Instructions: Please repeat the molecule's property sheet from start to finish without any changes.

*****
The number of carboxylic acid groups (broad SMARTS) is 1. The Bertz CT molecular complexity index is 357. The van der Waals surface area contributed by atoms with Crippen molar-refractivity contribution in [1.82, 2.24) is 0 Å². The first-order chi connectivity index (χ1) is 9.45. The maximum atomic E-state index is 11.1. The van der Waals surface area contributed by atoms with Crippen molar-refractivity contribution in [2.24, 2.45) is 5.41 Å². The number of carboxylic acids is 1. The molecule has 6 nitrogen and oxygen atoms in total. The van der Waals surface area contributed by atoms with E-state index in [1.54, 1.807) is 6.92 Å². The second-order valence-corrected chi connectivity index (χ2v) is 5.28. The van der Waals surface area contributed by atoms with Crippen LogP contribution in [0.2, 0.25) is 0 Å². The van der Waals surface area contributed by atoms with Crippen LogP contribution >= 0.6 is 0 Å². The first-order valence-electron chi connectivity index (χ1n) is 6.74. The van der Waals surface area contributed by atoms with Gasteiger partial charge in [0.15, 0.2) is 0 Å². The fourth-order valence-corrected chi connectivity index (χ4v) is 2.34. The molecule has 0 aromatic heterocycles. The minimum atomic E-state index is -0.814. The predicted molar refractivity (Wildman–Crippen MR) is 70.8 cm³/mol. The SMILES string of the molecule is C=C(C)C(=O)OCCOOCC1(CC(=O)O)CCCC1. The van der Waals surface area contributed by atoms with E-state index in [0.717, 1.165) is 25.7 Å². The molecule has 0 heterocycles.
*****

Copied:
The number of carboxylic acid groups (broad SMARTS) is 1. The Bertz CT molecular complexity index is 357. The van der Waals surface area contributed by atoms with Crippen molar-refractivity contribution in [1.82, 2.24) is 0 Å². The first-order chi connectivity index (χ1) is 9.45. The maximum atomic E-state index is 11.1. The van der Waals surface area contributed by atoms with Crippen molar-refractivity contribution in [2.24, 2.45) is 5.41 Å². The number of carboxylic acids is 1. The molecule has 6 nitrogen and oxygen atoms in total. The van der Waals surface area contributed by atoms with E-state index in [1.54, 1.807) is 6.92 Å². The second-order valence-corrected chi connectivity index (χ2v) is 5.28. The van der Waals surface area contributed by atoms with Crippen LogP contribution in [0.2, 0.25) is 0 Å². The van der Waals surface area contributed by atoms with Crippen LogP contribution >= 0.6 is 0 Å². The first-order valence-electron chi connectivity index (χ1n) is 6.74. The van der Waals surface area contributed by atoms with Gasteiger partial charge in [0.15, 0.2) is 0 Å². The fourth-order valence-corrected chi connectivity index (χ4v) is 2.34. The molecule has 0 aromatic heterocycles. The minimum atomic E-state index is -0.814. The predicted molar refractivity (Wildman–Crippen MR) is 70.8 cm³/mol. The SMILES string of the molecule is C=C(C)C(=O)OCCOOCC1(CC(=O)O)CCCC1. The van der Waals surface area contributed by atoms with E-state index in [0.717, 1.165) is 25.7 Å². The molecule has 0 heterocycles.